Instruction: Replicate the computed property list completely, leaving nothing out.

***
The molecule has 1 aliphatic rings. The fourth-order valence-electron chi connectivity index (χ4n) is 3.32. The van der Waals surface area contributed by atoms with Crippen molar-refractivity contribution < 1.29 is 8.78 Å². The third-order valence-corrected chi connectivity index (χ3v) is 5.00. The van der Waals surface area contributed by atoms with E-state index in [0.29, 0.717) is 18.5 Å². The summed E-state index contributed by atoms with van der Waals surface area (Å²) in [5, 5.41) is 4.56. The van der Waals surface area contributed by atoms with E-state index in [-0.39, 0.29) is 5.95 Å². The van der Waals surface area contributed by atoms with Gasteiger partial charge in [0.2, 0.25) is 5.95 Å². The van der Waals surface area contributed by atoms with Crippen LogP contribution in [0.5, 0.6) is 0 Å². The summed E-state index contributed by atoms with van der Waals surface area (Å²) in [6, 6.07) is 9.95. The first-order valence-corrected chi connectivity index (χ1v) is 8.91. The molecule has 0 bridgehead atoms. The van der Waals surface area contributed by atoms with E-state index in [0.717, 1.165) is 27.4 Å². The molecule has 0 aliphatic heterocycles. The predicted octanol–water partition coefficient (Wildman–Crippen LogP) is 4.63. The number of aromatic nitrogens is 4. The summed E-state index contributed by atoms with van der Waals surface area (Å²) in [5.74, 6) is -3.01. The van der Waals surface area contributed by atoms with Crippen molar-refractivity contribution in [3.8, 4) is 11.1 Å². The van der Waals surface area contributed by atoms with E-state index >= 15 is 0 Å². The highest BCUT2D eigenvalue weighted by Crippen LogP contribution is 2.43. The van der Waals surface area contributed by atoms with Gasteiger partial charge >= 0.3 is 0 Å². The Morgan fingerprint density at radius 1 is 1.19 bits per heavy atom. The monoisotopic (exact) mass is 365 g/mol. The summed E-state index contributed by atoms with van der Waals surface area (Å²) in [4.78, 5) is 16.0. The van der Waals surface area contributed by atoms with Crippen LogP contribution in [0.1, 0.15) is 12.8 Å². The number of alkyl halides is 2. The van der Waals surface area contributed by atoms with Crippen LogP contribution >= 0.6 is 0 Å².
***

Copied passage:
The molecule has 1 aliphatic rings. The fourth-order valence-electron chi connectivity index (χ4n) is 3.32. The van der Waals surface area contributed by atoms with Crippen molar-refractivity contribution < 1.29 is 8.78 Å². The third-order valence-corrected chi connectivity index (χ3v) is 5.00. The van der Waals surface area contributed by atoms with E-state index in [0.29, 0.717) is 18.5 Å². The summed E-state index contributed by atoms with van der Waals surface area (Å²) in [5, 5.41) is 4.56. The van der Waals surface area contributed by atoms with E-state index in [-0.39, 0.29) is 5.95 Å². The van der Waals surface area contributed by atoms with Gasteiger partial charge in [0.2, 0.25) is 5.95 Å². The van der Waals surface area contributed by atoms with Crippen LogP contribution in [0.5, 0.6) is 0 Å². The summed E-state index contributed by atoms with van der Waals surface area (Å²) in [6, 6.07) is 9.95. The first-order valence-corrected chi connectivity index (χ1v) is 8.91. The molecule has 0 bridgehead atoms. The van der Waals surface area contributed by atoms with E-state index in [0.717, 1.165) is 27.4 Å². The molecule has 0 aliphatic heterocycles. The predicted octanol–water partition coefficient (Wildman–Crippen LogP) is 4.63. The number of aromatic nitrogens is 4. The summed E-state index contributed by atoms with van der Waals surface area (Å²) in [5.74, 6) is -3.01. The van der Waals surface area contributed by atoms with Crippen molar-refractivity contribution in [3.8, 4) is 11.1 Å². The van der Waals surface area contributed by atoms with E-state index >= 15 is 0 Å². The highest BCUT2D eigenvalue weighted by Crippen LogP contribution is 2.43. The van der Waals surface area contributed by atoms with Gasteiger partial charge >= 0.3 is 0 Å². The Morgan fingerprint density at radius 1 is 1.19 bits per heavy atom. The monoisotopic (exact) mass is 365 g/mol. The summed E-state index contributed by atoms with van der Waals surface area (Å²) in [4.78, 5) is 16.0. The van der Waals surface area contributed by atoms with Crippen LogP contribution in [0.1, 0.15) is 12.8 Å². The number of alkyl halides is 2. The van der Waals surface area contributed by atoms with Crippen LogP contribution >= 0.6 is 0 Å².